Engineering students at the University of Michigan will have some new resources this year, in part due to the opening of the high-tech Model-Based Systems Engineering (MBSE) Leadership Lab on the ground floor of the FXB Building.
A first-of-its-kind facility for Aerospace Engineering students, the lab will provide a flexible product development and teaming space where students can collaborate in cross-campus projects to design, build, test, and fly aircraft using Model-Based Systems Engineering and industry-proven systems engineering tools & processes.
The lab packs a lot into the 1,000 square foot facility, accommodating a requirements-through-manufacturing MBSE lab sequence, hardware and software design, computer-aided design (CAD), 3D printing, flow simulation, structural simulation, product manufacturing and assembly, as well as team presentation and meeting space.
Funding for the facility comes largely from corporate sponsors, with major investments from Siemens, Collins Aerospace and Pratt & Whitney, Leidos, and the Francois-Xavier Bagnoud (FXB) Flight Institute.
George Halow, an aerospace engineering professor of practice in the College of Engineering, led the development of the lab, putting together a portfolio of investors, starting with Siemens. “Getting Siemens as the initial partner was a dream come true,” he shares. “When I was plugged in to the right people and told them what we were doing, they jumped in with amazing technical advice, mentoring, and ultimately the first funding contribution for the lab.”
“The increasing pace of innovation in Advanced Air Mobility, high speed flight, new defense programs and space exploration will require engineers with Model-Based System Engineering skillsets, which is why we are excited to partner with the team at University of Michigan to develop this lab and curriculum,” said Dale Tutt, Vice President of Aerospace and Defense, Siemens Digital Industries Software, “Together we can help prepare the next generation of engineers to harness the promise of this innovation and deliver the future of aerospace.”
Halow also leveraged the department’s Industry Advisory Board (IAB), getting quick participation from Raytheon, the aerospace corporation that includes Collins Aerospace and Pratt & Whitney, both with members on the IAB. Halow comments, “Our industry advisors see such value in how this space provides such useful hands-on experience for the students that they ultimately want to hire. We’ve gotten fantastic support, and it continues to roll in.”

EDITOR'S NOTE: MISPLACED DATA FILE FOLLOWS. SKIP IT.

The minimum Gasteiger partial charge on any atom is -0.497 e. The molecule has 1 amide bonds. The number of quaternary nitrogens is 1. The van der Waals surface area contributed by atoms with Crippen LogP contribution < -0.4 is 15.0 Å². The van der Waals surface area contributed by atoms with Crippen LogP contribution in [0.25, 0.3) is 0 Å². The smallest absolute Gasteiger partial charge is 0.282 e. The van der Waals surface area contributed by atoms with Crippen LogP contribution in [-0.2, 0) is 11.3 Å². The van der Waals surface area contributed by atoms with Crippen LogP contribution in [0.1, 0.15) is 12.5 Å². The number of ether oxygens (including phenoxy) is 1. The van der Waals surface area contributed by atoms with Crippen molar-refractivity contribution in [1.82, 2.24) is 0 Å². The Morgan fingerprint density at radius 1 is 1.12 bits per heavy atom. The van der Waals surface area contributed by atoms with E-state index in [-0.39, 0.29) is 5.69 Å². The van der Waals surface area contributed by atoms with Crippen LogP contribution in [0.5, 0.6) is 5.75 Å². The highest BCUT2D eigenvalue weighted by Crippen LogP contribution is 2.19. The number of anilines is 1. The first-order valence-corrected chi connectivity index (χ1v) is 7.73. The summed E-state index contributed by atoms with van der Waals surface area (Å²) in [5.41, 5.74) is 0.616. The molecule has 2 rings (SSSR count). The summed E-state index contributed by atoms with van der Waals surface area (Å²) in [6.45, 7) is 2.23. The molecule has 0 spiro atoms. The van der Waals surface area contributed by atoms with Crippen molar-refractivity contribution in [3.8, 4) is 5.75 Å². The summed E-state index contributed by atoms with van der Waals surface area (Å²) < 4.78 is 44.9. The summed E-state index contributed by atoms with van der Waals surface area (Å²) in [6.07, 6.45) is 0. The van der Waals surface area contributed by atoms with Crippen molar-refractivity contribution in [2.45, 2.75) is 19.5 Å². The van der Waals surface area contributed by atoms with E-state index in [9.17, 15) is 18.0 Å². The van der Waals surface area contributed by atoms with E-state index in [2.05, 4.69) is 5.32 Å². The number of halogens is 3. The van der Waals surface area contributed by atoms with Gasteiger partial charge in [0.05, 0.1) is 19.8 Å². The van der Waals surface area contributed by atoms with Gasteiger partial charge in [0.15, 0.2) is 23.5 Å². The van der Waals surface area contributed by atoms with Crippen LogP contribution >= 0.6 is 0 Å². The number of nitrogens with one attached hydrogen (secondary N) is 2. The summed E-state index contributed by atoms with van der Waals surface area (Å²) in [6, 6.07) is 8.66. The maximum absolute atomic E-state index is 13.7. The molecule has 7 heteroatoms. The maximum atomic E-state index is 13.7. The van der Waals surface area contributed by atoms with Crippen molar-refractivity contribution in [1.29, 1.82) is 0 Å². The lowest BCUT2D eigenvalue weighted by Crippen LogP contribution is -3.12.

Mauro Atalla, Sr Vice President, Engineering & Technology for Collins Aerospace serves on the IAB and shares, “Model-based systems engineering is critical to advancing more sustainable aircraft, a more connected ecosystem, and intelligent and more autonomous solutions that will shape the future of the aerospace and defense industry. Collins Aerospace and Pratt & Whitney are thrilled to support the next generation of engineers who will use modern systems engineering methods and tools to create the innovative and optimized solutions our customers look for.”
Also on the IAB is alumnus Artie A. Mabbett (M.S.E ’01), Vice President & Deputy Director at Leidos, who connected the dots between Leidos corporate goals and opportunities to enrich student experiences at U-M. Mabbett comments, “MBSE and Digital Engineering are critical elements to a solid systems engineering approach that will dramatically accelerate our ability to design, prototype and field advanced capabilities for our Department of Defense customers. Not only does Leidos get to collaborate with world class faculty, staff and industry partners but it helps build a pipeline of future leaders.”
The lab supports a changing curriculum thread led by Halow and under the direction of aerospace department chair Tony Waas to develop new courses in leadership and professionalism, engaging students in topics they will experience in a practical aerospace career. This first course, Systems Engineering Leadership, will ultimately morph into three MBSE-based systems engineering courses with a comprehensive set of teachings in complex product development.
Waas knew the lab would be an important focal point and created space for the facility on the coveted ground floor of the FXB Building, home of the aerospace engineering department. Waas states, “This lab will provide an important facility for all students, and we want it to be easily accessible and useful for them and visible for our faculty, staff, alumni and donors. The support from our corporate partners for this project, particularly during the pandemic when the aerospace industry was hard hit, has been astounding.”
While students are just now gaining access as the academic year begins, Morgan Serra, an aerospace rising junior, spent her summer as a key developer and builder of the lab. “It has been an honor to be a part of developing a lab with such astounding potential. This lab space—unique in its intersection of CAD workstations, manufacturing and assembly resources, and design presentation capabilities to take students through an entire product development process—is a gamechanger for Michigan’s aerospace engineering curriculum and community. I can already see myself working in this lab outside of class, applying course concepts, and learning from and working side-by-side with the many project teams.”
The lab was unveiled during a small, special event with executive leaders from the core sponsor companies on Thursday, September 9th. The course and lab, in close partnership with sponsors and other companies, will usher in a new paradigm in MBSE and systems engineering teachings at the undergraduate level, and will help continue the rich tradition of the “Michigan Difference” in engineering education.
Michigan Aerospace Engineering